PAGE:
"It was magical," Sizemore says. "I watched this guy in the dark when I was 14, and wondered who he was. And here he is. I'm in his car and he's driving me to the airport, he's telling me that the gig is up, he's telling me I'm a wonderful actor, that he's not gonna let me die. `I love you,' he told me, like you're my son." Tears well as Sizemore speaks. "I didn't wanna go. But I couldn't say no to him."
Three years on, 34-year-old Sizemore is a picture of health, a shirt yanked loose from his once-bulky frame, a crucifix signifying strengthened faith. He bullets out stacatto sentences when a subject grips him. He seems in a state of barely subdued, and understandable, pleasure. Since De Niro's intervention, he has gone from his first leading role, in last year's hit horror film The Relic, to the coveted part of Sergeant Horvath in Steven Spielberg's Saving Private Ryan. He had to turn down Terence Malick to take it. His next major roles will be for Martin Scorsese, in Bringing Out the Dead, and Oliver Stone, in Any Given Sunday. He's happily married, to the girlfriend who helped De Niro save him. It's everything he dreamt of as a child. In between the nightmares.
"I'm from Detroit. I was from a kind of violent neighbourhood," he remembers. "I was an anomaly, because my father was a Harvard man, and he came from a family of poor people. He doesn't like me talking about the family, but two of his brothers were heroin dealers; one of my mother's brothers was a pimp. Although my mother and father were both completely legit, it was all around me, this crime and licentiousness. I'd go to my grandmother's at the weekend, and every two minutes there'd be someone knocking at the door. The person would go downstairs, and then they'd come out and leave. My dad's little sister told me what was happening, `Your uncle's selling drugs.' I said, `That's what I thought! Is it dangerous?' `Oh no, no, no. He's a very well-respected drug- dealer.' I was nine."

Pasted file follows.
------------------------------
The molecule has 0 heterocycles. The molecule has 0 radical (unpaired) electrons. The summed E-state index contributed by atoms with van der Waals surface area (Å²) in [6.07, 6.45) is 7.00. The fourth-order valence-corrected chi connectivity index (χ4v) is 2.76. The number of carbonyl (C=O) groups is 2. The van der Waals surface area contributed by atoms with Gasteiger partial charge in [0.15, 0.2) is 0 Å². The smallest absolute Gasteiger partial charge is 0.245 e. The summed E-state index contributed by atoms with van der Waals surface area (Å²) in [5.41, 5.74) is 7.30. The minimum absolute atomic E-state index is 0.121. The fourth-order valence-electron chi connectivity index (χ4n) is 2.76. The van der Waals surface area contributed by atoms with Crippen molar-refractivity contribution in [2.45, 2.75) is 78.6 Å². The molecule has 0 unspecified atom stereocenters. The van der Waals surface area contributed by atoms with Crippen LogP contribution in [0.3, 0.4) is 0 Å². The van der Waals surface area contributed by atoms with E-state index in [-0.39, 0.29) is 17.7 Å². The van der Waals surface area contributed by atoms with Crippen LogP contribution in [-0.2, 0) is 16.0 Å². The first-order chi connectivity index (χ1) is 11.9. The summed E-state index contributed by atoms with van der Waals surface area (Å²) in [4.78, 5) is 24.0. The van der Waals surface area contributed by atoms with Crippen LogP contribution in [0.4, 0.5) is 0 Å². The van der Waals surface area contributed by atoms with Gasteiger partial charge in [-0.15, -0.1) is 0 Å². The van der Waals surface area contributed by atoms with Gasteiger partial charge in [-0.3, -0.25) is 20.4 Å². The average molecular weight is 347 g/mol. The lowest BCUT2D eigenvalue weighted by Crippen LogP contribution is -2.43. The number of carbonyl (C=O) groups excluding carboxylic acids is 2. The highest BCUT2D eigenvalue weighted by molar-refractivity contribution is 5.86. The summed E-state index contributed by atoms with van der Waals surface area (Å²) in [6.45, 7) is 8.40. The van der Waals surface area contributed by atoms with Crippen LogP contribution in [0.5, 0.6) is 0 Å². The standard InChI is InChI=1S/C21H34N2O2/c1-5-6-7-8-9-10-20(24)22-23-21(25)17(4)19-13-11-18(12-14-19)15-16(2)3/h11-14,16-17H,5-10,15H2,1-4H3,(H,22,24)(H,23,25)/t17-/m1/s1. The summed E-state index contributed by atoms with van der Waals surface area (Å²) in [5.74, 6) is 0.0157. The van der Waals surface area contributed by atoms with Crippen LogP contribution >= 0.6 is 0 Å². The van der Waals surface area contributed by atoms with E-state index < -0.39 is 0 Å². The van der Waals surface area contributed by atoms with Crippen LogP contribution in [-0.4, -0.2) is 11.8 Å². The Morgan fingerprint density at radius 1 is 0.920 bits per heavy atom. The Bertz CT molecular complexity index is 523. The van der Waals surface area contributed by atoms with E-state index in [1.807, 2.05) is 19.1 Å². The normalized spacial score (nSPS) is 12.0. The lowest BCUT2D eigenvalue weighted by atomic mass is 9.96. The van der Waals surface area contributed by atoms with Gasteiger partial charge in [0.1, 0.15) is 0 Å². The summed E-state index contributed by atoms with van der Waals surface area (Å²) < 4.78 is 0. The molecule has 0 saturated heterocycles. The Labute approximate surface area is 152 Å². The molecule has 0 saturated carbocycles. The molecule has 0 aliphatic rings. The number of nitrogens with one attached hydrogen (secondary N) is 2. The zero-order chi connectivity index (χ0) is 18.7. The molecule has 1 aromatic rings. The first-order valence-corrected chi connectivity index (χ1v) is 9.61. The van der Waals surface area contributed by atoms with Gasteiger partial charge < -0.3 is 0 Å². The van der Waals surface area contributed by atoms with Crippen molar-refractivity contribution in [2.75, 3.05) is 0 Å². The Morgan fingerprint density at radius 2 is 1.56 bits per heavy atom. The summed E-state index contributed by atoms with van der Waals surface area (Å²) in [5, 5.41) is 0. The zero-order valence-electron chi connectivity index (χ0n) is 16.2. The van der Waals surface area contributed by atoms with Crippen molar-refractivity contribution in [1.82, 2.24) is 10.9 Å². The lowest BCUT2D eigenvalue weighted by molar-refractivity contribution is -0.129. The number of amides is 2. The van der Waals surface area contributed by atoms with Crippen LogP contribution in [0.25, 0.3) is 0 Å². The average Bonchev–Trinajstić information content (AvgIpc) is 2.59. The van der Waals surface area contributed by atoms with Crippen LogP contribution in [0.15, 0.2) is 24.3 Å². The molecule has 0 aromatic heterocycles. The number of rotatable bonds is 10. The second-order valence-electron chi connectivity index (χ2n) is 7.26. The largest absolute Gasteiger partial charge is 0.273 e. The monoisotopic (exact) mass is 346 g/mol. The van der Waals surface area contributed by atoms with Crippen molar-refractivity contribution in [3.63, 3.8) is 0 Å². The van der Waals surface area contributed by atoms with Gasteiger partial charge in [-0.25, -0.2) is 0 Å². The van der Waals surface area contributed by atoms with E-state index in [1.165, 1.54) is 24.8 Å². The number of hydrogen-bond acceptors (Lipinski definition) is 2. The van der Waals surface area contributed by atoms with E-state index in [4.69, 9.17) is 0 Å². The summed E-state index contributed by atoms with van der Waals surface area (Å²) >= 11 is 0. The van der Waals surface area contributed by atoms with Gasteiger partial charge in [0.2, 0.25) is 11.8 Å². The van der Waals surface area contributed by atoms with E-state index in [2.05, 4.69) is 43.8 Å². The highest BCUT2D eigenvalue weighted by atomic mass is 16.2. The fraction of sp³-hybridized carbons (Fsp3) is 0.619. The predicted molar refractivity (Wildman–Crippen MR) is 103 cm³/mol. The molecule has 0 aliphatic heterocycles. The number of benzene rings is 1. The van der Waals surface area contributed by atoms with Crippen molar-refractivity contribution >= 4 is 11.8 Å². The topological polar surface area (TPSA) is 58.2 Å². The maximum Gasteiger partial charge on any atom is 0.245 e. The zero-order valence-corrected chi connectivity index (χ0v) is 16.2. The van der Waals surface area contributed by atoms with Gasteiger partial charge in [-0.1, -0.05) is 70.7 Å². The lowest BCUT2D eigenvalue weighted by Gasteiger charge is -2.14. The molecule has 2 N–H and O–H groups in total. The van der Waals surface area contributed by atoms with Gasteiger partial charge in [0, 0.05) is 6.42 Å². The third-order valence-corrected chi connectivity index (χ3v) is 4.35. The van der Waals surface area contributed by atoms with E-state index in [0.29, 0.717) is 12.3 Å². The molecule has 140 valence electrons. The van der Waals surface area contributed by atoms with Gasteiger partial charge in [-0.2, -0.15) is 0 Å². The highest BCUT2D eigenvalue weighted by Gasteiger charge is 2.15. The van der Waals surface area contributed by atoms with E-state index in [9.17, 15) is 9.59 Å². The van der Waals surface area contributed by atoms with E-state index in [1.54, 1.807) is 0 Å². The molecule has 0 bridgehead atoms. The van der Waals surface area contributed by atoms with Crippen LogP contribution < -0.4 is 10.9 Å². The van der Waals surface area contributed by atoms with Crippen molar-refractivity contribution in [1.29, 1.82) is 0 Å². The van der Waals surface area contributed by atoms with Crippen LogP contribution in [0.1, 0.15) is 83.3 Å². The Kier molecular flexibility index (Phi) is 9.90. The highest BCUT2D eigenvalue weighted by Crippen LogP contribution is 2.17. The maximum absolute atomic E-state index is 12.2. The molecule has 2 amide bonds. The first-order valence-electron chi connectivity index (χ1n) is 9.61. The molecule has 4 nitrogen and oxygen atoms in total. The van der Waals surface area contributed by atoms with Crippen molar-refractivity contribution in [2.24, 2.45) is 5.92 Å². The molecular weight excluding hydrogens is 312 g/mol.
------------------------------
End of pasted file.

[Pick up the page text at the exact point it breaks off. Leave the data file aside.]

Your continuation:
Sizemore's childhood was still idyllic, in a way. He was encouraged to be creative, writing and performing for his family. "I had that special kid thing," he remembers. When he was l3, his parents' vicious divorce began his wildness; but he had already grasped a way to escape. He watched Clift, Brando and Dean on the movie screen and loved their alienation and their beauty; rather than revering them, he saw himself on their level. His life had always felt heightened - he had been gossiped about since he was little - and, when he discovered that acting could channel his rage, everything fell into place. He studied hard, worked at his craft, and went to Hollywood. He wanted to be a great actor with great parts. He would have to be a movie star.